If you come to my blog often you know that I have quite a few posts about the simulation argument. I think it is super fascinating and love to talk and speculate about it. You can check out my other posts here, here, and here, but take a second and watch this video.
While I think this video is certainly a good one they do not go into much detail or any real deep aspects of the theory. But it is a great place to just get the basis of the theory and start to scratch the surface of what the simulation argument means.
A few things I would like to understand more from the video are that the narrator says that a computer simulating another computer would never be able to completely replicate the original, or something to that extent. I am very curious about that and why that is not possible. It would seem to me that if the simulation computer had the same hardware and the like, I do not see why it could not replicate the original computer. But perhaps therein lies the problem as if you have two computers that are the same then they are the same and could do the same thing. The point we are trying to make is that taking something that is completely different and trying to pass it off as the original, so in that sense I could kind of see that the simulated computer may not be able to simulate the original.
The only argument against that was alluded to in the video, is that computing power is constantly improving and getting better. I also recently read that CNT’s may be the answer we are looking for to create smaller transistors, but there are still a few kinks to get worked out. Anyways, the point is that if we continue to exponentially increase our computing power it would seem that in theory at some point we could create a computer simulation that would be similar to reality. Or at least to what we think is reality, remember we still are not sure we live in the “real world.”
The other aspect of this that I think is interesting is the number game that comes with this. Again this was talked about in the video and I have mentioned it in other posts linked above, but given that a super intelligent civilization could run a simulation capable of almost or near perfect real world realism the odds are certainly greater that we are in one of these rather than the real world. This may sound strange but think about it. How many universes have we known to come into existence in the last 13.5 billion years, the answer is 1, ours. Now there are other theories about the multiverse and such, but let’s just put those to the side for a second. So we only know of 1 for sure universe. Now if there is a non-zero chance that any civilization that ever existed has created and run a real world simulation, and even if that non-zero number is infinitely small, they could have run thousands, millions or possibly billions of simulations. So if that is the case there is a much much greater chance that we are currently in one of those simulations, as the simulated universes far out number the “real” universes.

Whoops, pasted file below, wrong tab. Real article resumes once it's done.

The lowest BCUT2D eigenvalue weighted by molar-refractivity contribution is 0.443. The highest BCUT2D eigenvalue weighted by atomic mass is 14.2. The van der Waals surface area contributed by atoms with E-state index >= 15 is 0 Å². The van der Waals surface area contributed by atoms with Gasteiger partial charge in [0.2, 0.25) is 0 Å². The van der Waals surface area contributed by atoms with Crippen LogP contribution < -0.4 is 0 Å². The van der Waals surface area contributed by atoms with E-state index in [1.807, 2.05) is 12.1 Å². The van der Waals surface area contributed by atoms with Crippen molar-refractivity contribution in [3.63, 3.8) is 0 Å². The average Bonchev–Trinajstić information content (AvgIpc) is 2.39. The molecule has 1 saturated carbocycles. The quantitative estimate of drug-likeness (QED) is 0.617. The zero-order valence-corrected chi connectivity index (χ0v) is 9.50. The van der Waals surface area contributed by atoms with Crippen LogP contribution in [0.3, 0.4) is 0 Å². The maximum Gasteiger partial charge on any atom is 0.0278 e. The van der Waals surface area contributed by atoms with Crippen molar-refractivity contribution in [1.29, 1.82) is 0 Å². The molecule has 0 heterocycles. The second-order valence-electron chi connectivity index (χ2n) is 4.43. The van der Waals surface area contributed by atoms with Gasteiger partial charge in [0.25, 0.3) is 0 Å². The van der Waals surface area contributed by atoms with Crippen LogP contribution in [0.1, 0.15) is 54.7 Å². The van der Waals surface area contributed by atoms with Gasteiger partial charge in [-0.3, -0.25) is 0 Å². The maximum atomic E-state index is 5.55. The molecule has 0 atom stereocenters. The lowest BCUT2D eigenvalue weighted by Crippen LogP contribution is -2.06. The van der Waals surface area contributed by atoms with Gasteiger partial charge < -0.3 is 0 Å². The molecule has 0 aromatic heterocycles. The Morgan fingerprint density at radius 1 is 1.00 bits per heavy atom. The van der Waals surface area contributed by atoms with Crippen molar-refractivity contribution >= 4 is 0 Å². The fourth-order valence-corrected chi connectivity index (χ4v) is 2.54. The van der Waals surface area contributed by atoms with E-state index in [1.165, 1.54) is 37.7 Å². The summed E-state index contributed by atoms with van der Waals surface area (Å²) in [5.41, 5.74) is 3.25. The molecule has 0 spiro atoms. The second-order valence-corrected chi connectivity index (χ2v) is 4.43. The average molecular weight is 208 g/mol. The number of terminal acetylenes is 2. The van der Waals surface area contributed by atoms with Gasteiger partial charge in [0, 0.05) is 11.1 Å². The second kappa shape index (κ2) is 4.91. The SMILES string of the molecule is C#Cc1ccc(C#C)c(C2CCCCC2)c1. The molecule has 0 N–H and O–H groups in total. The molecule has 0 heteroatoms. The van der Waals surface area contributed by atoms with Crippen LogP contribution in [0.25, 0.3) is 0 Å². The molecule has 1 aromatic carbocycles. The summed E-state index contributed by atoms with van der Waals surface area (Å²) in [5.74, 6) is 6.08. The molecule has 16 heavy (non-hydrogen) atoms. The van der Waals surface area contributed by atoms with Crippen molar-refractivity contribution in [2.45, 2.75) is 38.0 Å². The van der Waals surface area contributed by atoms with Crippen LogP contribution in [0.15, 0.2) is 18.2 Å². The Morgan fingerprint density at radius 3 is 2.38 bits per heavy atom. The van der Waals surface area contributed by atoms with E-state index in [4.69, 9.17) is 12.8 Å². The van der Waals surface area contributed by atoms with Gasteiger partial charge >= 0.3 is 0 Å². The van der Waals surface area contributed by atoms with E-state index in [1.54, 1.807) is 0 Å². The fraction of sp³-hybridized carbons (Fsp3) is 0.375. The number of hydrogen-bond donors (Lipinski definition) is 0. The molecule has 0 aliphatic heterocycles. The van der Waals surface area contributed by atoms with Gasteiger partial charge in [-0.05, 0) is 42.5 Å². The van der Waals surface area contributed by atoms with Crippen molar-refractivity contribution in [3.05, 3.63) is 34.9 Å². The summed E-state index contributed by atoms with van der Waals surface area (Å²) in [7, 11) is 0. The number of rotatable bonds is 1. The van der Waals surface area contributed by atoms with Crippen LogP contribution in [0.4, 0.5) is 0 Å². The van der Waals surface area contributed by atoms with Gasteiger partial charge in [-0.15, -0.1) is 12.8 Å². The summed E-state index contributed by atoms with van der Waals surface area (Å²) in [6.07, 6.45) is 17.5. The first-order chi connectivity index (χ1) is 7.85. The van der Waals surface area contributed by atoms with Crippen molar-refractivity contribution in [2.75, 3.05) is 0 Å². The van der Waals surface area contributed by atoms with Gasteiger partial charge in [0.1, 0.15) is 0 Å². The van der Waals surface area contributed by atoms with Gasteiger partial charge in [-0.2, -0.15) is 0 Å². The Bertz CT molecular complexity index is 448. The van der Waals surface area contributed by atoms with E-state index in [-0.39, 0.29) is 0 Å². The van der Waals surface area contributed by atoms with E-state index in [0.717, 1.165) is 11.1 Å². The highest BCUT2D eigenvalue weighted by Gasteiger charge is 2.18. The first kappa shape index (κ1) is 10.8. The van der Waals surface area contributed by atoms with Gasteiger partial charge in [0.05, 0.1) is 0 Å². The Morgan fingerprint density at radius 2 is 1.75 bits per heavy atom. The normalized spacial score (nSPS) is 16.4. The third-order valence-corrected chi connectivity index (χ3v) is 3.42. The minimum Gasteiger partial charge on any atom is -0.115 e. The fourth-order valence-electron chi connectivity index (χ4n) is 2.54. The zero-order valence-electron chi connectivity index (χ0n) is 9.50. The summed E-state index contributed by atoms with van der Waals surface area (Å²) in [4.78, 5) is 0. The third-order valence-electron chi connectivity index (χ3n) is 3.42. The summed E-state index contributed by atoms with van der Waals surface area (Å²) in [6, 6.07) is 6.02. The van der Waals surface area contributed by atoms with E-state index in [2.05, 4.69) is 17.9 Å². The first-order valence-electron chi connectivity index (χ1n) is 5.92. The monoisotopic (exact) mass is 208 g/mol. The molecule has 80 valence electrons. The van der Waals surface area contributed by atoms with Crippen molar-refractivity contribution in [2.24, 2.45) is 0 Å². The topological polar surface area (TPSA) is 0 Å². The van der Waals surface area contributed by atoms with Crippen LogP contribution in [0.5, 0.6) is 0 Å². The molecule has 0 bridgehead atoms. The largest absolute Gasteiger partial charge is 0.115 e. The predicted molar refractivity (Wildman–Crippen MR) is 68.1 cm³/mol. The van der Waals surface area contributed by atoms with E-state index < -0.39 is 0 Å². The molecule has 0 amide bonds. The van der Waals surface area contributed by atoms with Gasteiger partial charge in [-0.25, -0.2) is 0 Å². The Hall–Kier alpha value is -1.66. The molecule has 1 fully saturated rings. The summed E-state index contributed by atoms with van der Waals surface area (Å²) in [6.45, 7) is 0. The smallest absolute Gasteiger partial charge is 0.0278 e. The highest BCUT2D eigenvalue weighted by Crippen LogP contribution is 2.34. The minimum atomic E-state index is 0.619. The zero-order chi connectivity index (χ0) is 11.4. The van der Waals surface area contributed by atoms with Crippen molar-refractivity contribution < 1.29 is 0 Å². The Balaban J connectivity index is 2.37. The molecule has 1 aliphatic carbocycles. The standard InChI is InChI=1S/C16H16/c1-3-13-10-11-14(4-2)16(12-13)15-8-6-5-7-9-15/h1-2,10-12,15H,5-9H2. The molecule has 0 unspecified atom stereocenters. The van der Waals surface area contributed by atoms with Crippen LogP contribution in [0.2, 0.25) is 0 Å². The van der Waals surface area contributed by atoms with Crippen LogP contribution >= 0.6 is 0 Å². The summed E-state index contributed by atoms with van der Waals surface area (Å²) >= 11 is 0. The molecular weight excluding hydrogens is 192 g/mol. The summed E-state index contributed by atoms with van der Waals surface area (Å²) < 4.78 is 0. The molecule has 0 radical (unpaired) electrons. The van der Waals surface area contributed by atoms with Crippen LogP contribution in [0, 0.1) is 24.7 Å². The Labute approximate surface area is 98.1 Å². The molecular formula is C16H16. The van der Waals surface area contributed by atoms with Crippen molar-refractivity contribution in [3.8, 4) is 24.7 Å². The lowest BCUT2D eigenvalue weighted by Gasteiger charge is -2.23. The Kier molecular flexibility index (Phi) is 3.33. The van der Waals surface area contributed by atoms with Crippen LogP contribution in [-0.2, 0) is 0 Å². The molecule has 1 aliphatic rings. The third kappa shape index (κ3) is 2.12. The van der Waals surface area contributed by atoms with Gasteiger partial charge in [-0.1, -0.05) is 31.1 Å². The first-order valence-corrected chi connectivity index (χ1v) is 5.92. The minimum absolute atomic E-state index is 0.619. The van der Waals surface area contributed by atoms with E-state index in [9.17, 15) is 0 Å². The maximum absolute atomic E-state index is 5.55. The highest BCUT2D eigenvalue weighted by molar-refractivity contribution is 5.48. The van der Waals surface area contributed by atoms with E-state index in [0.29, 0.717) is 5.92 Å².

I hope that makes sense, it essentially says that even if one civilization out there does any sort of simulation the odds are very high that they will run more than one. So if that is the case and they can easily and cheaply, in terms of resources and computing power, run these simulations there are, in theory, far more simulated universes than real ones. Because as we know, or think we know, a real, or what we think is a real, universe takes 13.5 billion years to mature and give rise to the possibility of intelligent life, it would seem that it is far more likely that we are in a simulated universe.
Think of it like this. Let’s say that scientists have evidence that there are two other universes, totaling 3 including the one we are in. But they also have evidence that 2 or the 3 are computer simulated universes. For some strange reason we don’t have the technology to figure out which is which. The odds are greater that we are in a simulated one as opposed to the real one. Now it could be that we really are in the real one, but until we have proof its hard to go against the odds.
The last issues that the video talks about are the shortcuts that the programmers of a simulation could or would put into a simulation to help save computing power. Much like in an open world video game where there is an end to the map where the characters cannot go beyond, the theory is that those same principles will be in our own simulation and we could potentially find them. There are a lot of very strange physical properties that we have found in our universe and some of these could be shortcuts the programmers installed. We are still looking for these and while we have not found any definitive proof, there are some things that make us really question our reality.
Check out this article for some further reading on the subject. As I stated in another post of mine I think there is a 55% chance we are living in a simulated reality. I think part of me wants this to be true because, to me, it would make our existence much more exciting as there are so many more questions associated with a simulated reality as opposed to the real one. Who created the simulation, or what did, and why? What is the real world like? Can we leave the simulation? The questions are literally endless…